HAND HYGIENE your facility. The WHO established guidelines for when hand hygiene should be done including: before touching a patient, before a clean/aseptic procedure, after body fluid exposure risk, after touching a patient, and after touching patient surroundings (Petty, 2009). It has been estimated that 20-40% of nosocomial or health care-associated infections are preventable (Pincock, Bernstein, Warthman, & Holst, 2012). To provide

quality care and keep patients safe, nurses need to prevent these infections by performing hand hygiene at all of the times it is needed as stated by the WHO. When a nurse does not wash their hands because they do not think that they are soiled, they think it is a waste of their time, it dries out their hands, or they forget, they are compromising the quality of care that they are giving to their patients as well as the safety of themselves and their patients. It has been proven that hand washing is an effective method for reducing bacteria and preventing infections. Nurses know that it is necessary and still choose not to wash their hands. Not complying with the hand hygiene requirements then becomes an ethical issue as well. Nurses are knowingly spreading infections and not taking the proper precautions to prevent them when they choose to perform nursing skills without washing their hands when it is needed. Washing your hands with soap and water at a sink is no longer the only option that nurses have for cleaning their hands. Antiseptic, alcohol-based hand rubs can also be used for hand hygiene purposes. This method is even quicker than hand washing and only takes 20-30 seconds to be effective (Petty, 2009). These hand rubs cannot be used in all instances, like when hands are visibly soiled. However, most of the time they can be used as an alternate method of hand hygiene.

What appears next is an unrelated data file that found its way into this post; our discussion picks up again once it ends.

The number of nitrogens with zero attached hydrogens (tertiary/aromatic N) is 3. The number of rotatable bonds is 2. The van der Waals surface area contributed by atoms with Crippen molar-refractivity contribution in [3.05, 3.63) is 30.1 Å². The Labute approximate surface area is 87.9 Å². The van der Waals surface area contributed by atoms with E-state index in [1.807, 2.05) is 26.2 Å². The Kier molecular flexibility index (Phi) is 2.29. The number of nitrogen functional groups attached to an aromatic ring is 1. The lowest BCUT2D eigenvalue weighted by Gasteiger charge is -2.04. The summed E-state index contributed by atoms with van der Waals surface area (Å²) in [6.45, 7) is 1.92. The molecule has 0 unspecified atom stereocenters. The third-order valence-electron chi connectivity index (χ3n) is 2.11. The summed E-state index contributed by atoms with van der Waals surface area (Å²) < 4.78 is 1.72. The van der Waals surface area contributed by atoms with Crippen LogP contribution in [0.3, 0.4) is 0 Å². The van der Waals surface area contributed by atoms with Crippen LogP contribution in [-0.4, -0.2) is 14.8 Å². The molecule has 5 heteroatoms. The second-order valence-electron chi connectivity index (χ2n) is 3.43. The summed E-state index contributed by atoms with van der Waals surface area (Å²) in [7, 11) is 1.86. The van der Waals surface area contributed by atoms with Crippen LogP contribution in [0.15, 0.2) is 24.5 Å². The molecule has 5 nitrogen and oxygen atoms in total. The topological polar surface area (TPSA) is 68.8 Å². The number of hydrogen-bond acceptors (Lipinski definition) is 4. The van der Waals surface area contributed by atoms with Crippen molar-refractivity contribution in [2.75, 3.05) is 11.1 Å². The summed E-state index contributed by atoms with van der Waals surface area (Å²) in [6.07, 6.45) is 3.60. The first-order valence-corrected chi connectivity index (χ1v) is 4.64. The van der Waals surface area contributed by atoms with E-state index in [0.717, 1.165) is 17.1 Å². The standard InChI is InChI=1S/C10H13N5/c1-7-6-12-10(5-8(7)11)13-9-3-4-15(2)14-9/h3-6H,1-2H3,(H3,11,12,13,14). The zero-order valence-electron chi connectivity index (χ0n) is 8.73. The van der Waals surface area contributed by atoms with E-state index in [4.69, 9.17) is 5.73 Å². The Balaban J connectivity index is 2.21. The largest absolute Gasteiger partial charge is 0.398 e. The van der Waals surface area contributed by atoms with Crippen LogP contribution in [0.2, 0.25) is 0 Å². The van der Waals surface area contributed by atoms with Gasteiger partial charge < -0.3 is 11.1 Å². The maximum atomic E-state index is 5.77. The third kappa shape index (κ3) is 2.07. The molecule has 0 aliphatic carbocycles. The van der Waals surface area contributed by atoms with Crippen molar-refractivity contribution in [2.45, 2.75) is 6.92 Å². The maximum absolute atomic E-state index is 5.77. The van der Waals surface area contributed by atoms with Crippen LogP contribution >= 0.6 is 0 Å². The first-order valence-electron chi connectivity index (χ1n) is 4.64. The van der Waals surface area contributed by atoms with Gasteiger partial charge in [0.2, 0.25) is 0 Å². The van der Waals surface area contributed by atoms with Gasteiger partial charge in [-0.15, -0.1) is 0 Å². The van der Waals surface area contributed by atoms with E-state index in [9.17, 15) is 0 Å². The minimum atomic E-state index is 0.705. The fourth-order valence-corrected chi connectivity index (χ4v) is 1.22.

HAND HYGIENE One theory that is associated with safety and quality practices for nurses is the